My undergarments smell like roses. The sari I am sitting in smells like roses. My pants, my sweaters, my socks all smell like roses.
I did not accidentally fall into a prickly perfumed bush of flowers with soft petals. Rather, an innovative laundry wallah down the alley from my guest house, washes clothes and then presses them with rose water from the roses surrounding Pushkar. How decadent I know. A small luxury in the midst of a 30 hour dance week.
Odissi. Pushkar. A new love and a familiar friend.
How to describe the brimming excitement in my stomach, in my chest, in my throat as I walk into Shakti School of Dance for the first time. Trepidation. Unbridled hope. A healthy dose of adrenaline.
I was met with “Kenni!” and an enthusiastic and warm hug from Rakhi the Kalbeliya teacher. I gratefully returned the hug with a small round ‘o’ of surprise on my lips. I studied briefly with Rakhi the last time I was here, almost 3 years ago. She wasn’t my main Kalbeliya teacher, but she was a friend of my friend Carrie and therefore I automatically became a sister.
It has only continued to get better from there.
On Jan 6th at 9am I attended my first Odissi dance stepping class. I had moments of utter bliss, feeling like this is what my body has been craving for years, and moments of “What the hell have I gotten myself into??!” In developmental psychological terms, I find myself on the edge of the Zone of Proximal Development (delineated by a Czech man with a complicated name consisting of an absurd number of consonants). ZPD is a fancy way of saying that I’m on the edge of my comfort zone, perfectly poised to absorb what I will now be learning. Not quite out of my depth, but close. At the end of that first class I was challenged, I was exhausted, but most of all I was blindingly happy. Happy in a way that puts into perspective how unhappy I have been for a very long time. The sun has burst through the clouds and not even a pair of 200rps fake designer sunglasses can block the rays of penetrating light.
It has only continued to get better from there.
Each day has been physically, emotionally, and mentally exhausting and still I fall into bed each day with a smile on my face. (If not in actuality, then most definitely in my mind’s eye). I continually fall in love. Excuse the expression, ‘I get my ass handed to me each day.’ I am beyond grateful for the years I played competitive sports, because I know physically and mentally my body can take the beating. This is the most grounded, balanced physical, psychic, spiritual training I could ever imagine. After 9 brilliantly intense days I can feel my body getting stronger. I am being shaped for Odissi. My thighs are being chiseled from the choka and tripungi stances. My hands and fingers are becoming more nimble from mudras. My core is becoming strong from targeted exercises. My upper back is becoming sculpted from supporting my arm and chest movements. My brain is being challenged by cross lateral movements. And most of all, my heart is overflowing with love for the dance.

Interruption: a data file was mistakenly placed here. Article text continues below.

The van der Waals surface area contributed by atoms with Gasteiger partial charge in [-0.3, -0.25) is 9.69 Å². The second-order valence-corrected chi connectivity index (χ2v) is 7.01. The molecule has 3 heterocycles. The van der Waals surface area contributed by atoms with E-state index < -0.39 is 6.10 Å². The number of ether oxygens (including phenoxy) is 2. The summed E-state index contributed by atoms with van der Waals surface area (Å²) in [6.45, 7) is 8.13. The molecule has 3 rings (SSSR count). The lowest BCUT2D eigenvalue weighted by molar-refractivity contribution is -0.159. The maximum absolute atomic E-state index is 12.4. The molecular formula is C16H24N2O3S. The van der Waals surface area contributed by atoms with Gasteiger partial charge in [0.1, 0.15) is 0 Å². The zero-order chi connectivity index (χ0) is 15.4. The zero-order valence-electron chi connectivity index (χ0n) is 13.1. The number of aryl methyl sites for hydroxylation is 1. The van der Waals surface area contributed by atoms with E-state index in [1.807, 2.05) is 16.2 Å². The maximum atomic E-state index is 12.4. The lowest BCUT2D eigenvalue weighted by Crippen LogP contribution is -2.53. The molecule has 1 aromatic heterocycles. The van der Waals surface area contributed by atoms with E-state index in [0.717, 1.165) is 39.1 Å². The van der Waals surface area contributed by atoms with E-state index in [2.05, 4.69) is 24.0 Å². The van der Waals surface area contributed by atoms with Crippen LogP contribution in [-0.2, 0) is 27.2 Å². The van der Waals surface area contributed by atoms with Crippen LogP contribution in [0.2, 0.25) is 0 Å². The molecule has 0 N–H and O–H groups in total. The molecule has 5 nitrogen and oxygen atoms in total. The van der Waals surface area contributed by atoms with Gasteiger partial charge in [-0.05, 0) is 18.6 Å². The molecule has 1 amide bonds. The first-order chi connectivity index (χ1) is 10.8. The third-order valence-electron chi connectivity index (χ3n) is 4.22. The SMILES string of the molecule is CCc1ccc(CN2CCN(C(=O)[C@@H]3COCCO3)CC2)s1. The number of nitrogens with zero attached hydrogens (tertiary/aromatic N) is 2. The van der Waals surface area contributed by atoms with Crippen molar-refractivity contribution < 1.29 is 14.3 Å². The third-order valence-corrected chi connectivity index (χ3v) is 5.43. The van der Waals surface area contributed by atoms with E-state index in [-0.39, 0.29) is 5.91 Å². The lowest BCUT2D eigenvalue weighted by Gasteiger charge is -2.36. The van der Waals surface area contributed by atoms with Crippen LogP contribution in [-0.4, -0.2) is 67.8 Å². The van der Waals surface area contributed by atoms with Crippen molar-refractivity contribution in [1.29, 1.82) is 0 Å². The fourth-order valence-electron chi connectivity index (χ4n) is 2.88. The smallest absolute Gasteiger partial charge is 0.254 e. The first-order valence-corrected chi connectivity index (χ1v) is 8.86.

There is so much to share from these first two weeks of training. Sharing the lovingly dubbed “girls dorm” with Melea and Shawna complete with matching bedspreads. Fugitively watching from an internet cafe the Kalbeliya gypsy girls I studied with before as they sat in the market with new babies. Debating whether I was ready to approach them yet. Watching them stride off down the market street with new flint in their gazes which pained my heart. The food. Oh India and your delectable street treats liberally dappling the market streets. The chaotic cacophony of motorcycle horns and “Excuse me Madam. Beautiful things my shop. Come. Only looking.” Our Super Ganesh shirt wearing, illiterate, cow raising, sweatshirt turban wrapped, infectious laughing, campfire stoking, oddly god-fearing landlord. Not enough said. More to come on the hilarious happenings of Sai Baba guesthouse.
There is so much and so few words to paint the landscape of life here in Pushkar. There are things I take for granted. Such as the imperceptible step I take to the left miliseconds before the motorcycle passes me from behind. The obligatory limp handshakes and chai consumption following my reacquaintance with Gita, Raju, and Raihka. The kites in the sky flown by children and adults alike. The sudden flight of thousands of pigeons from the temple just feet over my head as I wait for class to begin on the rooftop. The quiet peace of the holy Pushkar lake on a Sunday morning stroll once past the harassment of pushy Pushkar passport ‘priests.’ The moment when the sun peaks above the horizon and the monkeys on the rooftops pause motionless like energizer bunnies with their batteries removed. The bubbling airy happiness in my heart.
So much to share.
I have two and a half more months to share my Pushkar Odyssey. This is just the first taste. The first whiff of Puskar rose scented laundry. The beginning of a love story.